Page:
A dynamic query to delineate emergent science and technology: the case of nano science and technology

Research Area: Emerging technologies Year: 2015
Type of Publication: Article
  • Bernard Kahane
  • Andrei Mogoutov
  • Jean-Philippe Cointet
  • Lionel Villard
  • Philippe Laredo
Journal: Content and technical structure of the Nano S&T Dynamics Infrastructure Volume: RISIS
Pages: 47-70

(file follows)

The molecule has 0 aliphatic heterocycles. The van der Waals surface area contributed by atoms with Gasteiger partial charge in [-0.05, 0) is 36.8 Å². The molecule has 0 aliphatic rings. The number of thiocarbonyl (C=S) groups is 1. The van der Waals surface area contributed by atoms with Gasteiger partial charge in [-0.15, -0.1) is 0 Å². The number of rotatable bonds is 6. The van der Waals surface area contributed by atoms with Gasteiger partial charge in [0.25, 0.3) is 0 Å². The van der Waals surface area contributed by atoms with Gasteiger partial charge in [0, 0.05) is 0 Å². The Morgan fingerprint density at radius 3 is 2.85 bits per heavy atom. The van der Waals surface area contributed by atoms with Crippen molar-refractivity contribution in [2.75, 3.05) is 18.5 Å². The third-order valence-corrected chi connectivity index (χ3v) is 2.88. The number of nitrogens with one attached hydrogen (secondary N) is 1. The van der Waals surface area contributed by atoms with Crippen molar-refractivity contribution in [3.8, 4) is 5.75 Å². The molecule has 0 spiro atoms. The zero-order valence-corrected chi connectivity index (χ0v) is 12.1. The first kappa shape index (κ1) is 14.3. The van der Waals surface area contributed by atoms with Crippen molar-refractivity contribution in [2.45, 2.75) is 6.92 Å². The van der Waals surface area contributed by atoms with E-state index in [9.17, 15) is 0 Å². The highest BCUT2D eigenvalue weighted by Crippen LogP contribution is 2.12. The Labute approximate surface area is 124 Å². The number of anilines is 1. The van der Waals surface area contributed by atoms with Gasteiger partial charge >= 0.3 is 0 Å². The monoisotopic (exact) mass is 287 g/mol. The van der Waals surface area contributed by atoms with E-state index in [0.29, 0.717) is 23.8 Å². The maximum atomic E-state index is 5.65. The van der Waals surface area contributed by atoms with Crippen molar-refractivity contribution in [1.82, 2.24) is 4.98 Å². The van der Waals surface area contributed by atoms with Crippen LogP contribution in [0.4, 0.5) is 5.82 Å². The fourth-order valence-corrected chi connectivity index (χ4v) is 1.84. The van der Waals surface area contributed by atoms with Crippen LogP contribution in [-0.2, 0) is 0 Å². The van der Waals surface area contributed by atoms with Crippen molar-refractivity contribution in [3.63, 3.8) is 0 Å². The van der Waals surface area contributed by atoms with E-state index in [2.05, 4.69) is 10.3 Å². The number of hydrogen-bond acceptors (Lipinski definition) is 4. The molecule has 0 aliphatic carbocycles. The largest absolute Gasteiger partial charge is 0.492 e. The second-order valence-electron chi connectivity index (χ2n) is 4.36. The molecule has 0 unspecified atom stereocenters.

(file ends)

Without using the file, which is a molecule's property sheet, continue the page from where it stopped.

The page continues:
Kahane Bernard, Mogoutov Andrei, Cointet Jean-Philippe, Villard Lionel, Larédo Philippe, “A dynamic query to delineate emergent science and technology: the case of nano science and technology”, In Villard Lionel, Revollo Michel, Laredo Philippe, Content and technical structure of the Nano S&T Dynamics Infrastructure, RISIS, 2015, pp. 47-70 http://risis.eu/wp-content/uploads/2015/03/Report-Task1-Nano.pdf Building a larger and relevant database out of an initial seed without relying, because of potential bias, on experts is a common challenge for those who wish to study or track a scientific or technological field. Publications and patents are not the only, but definitely an important component of knowledge generation and dissemination and one of the potential sources for innovation. Scientists communicate their findings through publications. Similarly, patents are legal documents to claim ownership of an invention but they also build a public paper trail of technology advancement. Thus publications and patents are an important, relevant and useful tool to follow and represent results of scientific and technological endeavours (Huang, 2010). Data mining is the extraction of relevant and useful information from large volume of data. Publication and Patent data systematically collected in worldwide databases such as the WoS and Patstat are used to track science and technology dynamic. Data mining faces an important challenge in a context of emergence when new technologies experience explosive growth, evolve rapidly and often cross and subvert existing scientific and technology fields. Emerging science and technology (biotechnology in the 1980s, nanotechnology today, other science and technology fields tomorrow), which often carry strong implications and potentialities for science, business and society, add to the challenge. Their content and dynamic are difficult to track at a time when they are struggling to define who they are, what they include and exclude and how they organize themselves internally. Such is the case for nanotechnology, where the quest for a relevant reliable and replicable way to extract relevant publications and patents, is an on-going process involving several teams worldwide (Glanzel 2003, Noyons 2003, Mogoutov and Kahane, 2007, Porter et al., 2008, Kostoff 2007, Leydesdorff and Zhou, 2007). Nanotechnology is a rapidly evolving emerging and dynamic field. Analysts argue that it is likely to be a “general purpose technology” (Youtie 2008, Laredo et al. 2010) with a potential impact across an entire range of industries and great implications on human health, the environment, sustainability and national security. The perceived potential value of nanotechnologies has led to the increased will of governments, academic institutions, firms and other societal actors to better understand what is happening in the field, who is active and where. There is thus an important challenge to develop robust methods to track the nanotechnology field while it rapidly develops and evolves. As a matter of fact, good quality and comprehensive extraction of data is a prerequisite for meaningful understanding and analysis. Huang 2010 as well as L'huillery et al. 2010 have compared the different methodologies developed, and reported on their robustness as well as on the similarities and discrepancies of results obtained. They confirmed the robustness and interest of the evolutionary lexical methodology we have developed (Mogoutov and Kahane, 2007). At that time, three requirements were central to the approach developed. First, it should not depend upon experts. Indeed, the on-going and extensive use of expert-based approaches is costly, time-consuming, and challenging to replicate such that the same outcomes result. This is an important restriction when facing a highly dynamic field where borders are constantly evolving requiring terminology requalification at different times. Second, it should allow updates in order to replicate and compare results while the nanotechnology field (and its lexicon) develop and expand. And third, it should be able to track the relative evolution of subfields inside nanotechnologies: in 2007 we translated this into a third requirement of being “modular”. While the initial development of our methodology was performed in order to extract data from 1998 to 2006, we later engaged in producing an update that could expand the database backward and forward in order to cover years 1991-2011. In our initial methodology, the selection of relevant terms was performed with knowledge built and keywords selected on one single year (2003). A simple solution was to reproduce the selection of terms for 2011, driving us to two semantic universes of nanotechnology, respectively built in 2003 and 2011. However Bonaccorsi (2010) has demonstrated that in a dynamic field such as nanotechnology, keywords often display short life and experience a type of Darwinian selection process. Using this approach, the characterisation of the evolution of the field over 20 years would have only relied on two years for the identification of relevant keywords. There would thus be a risk that we miss the richness of the exploration that shapes the dynamics of knowledge production. Not considering transient keywords that might have emerged and then disappeared, would be a serious drawback in such a dynamic field. There are multiple reasons for this. Two are of particular importance. One is about the learning that a stream of research, even if it goes on with a life of its own, has been experimented but proved not to be useful for colleagues at the time. The other lies in the fact that streams of research which for a while turn to be a dead end, can nevertheless reappear later and become a key resource as demonstrated in many instances. Such a limitation becomes even more visible when taking the whole period under review for identifying relevant keywords. This drove us to add a fourth requirement for such an approach: What is needed is a methodology, which allows us to incorporate and discard in real time relevant terms as they appear and disappear in the nanotechnology story. We need a methodology that allows us to track keywords as characters appear and disappear along the storyline in a movie. Thus, using nanotechnology as a showcase, we here report a data search strategy made of three consecutive steps. As in all the data search strategies for nanotechnology, we start with an initial seed built through the nanostring. We then use the same principle that we applied in our previous approach, that is expanding the initial seed through a dual process where additional keywords observed during a given period are sorted according to their internal specificity (e.g. the extent to which they provide value added meaning to a publication) and then tested in the overall database for ‘external specificity’ (e.g. the ratio of articles in the seed vs. articles in the overall database of publications). This selection of keywords is first applied on the whole dataset covering the 20 years, enabling a “static extension”. The third step builds the “dynamic extension” where additional keywords are identified through a yearly analysis of internal specificity within the nanostring, and selected depending upon their ‘external specificity’. Besides being applied in a specific way for nanotechnology, we claim that such a three steps strategy has universal value to describe the dynamics of emergent and fast evolving fields, transcending pre-existing classifications.